Deutsche Bank, for one, welcomed Noble's move to bring the earnings forward, as well as Noble's affirmation of its liquidity position, seeing it as a positive for the company's bonds, which have suffered amid allegations the company might have struggled to pay a bond redemption last week. Noble redeemed $735 million of its bonds, with $235 million of that an early payment that was due in 2020.
Concerns about Noble's bonds worsened after Standard & Poor's (S&P) in June revised the company's outlook to negative from stable, citing higher earnings volatility and trading risk. But Deutsche Bank believed Noble's latest steps were positive for its credit.
"Bringing forward its results date also means Noble can start defending its share price via on market buybacks sooner. The resources used for the buybacks have so far been manageable for Noble's liquidity position," Colin Tan, a Deutsche Bank analyst, said in a note last week. But he added: "Given the rapid decline in Noble's market capitalization we believe a strategic investor may be needed to restore investors' confidence in the name."
Read More Has Noble fought back the tide of Muddy Waters?
The company has said it's been approached by potential strategic investors.
Others are also chary of the shares.
"Short-term earnings are likely to miss market expectations due to lower trading margins, potential further asset impairments and more conservative revenue recognition after Iceberg's and Muddy Waters' allegations," Wei Bin, an analyst at Maybank Kim Eng, said in a note in late June. He kept a Hold call on the stock, expecting Noble's share buybacks will support the price, but he added that it was too soon to bottom fish the shares.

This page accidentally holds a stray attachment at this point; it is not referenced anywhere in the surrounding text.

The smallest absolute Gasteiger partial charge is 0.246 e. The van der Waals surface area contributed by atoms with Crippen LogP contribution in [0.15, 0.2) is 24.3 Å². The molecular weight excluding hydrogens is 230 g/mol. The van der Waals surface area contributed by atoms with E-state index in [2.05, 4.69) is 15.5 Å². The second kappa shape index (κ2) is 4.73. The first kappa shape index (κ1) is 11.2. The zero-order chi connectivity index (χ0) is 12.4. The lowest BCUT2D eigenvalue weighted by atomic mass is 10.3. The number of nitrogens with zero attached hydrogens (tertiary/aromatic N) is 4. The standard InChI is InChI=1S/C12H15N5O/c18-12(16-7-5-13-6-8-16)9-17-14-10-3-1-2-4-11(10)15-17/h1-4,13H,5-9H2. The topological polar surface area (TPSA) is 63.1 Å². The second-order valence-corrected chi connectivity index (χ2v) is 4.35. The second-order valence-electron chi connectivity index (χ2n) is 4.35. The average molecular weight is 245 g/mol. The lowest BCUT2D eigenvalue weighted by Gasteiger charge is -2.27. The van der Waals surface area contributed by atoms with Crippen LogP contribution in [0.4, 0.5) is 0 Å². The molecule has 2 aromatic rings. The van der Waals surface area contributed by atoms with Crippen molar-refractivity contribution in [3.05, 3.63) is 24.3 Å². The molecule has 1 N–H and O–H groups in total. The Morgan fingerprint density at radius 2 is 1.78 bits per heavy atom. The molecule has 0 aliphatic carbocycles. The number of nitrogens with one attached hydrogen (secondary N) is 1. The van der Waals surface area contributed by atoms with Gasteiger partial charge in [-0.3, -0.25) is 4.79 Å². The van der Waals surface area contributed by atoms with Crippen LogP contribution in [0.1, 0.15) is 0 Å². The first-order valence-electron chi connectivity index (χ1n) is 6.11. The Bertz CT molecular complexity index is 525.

Some expect the PwC report could boost the shares, however.
"The whole sector is less profitable than it used to be. Noble is suffering from that," GMT's Medd said. "That's not to say that if they get a detailed bill of health from PwC, people (may say) 'that's not as bad as we thought,' and we could see a share price bounce back."
But he also noted that he's pessimistic on whether the PwC report will offer much insight into the company's accounting.
—By CNBC.Com's Leslie Shaffer; Follow her on Twitter @LeslieShaffer1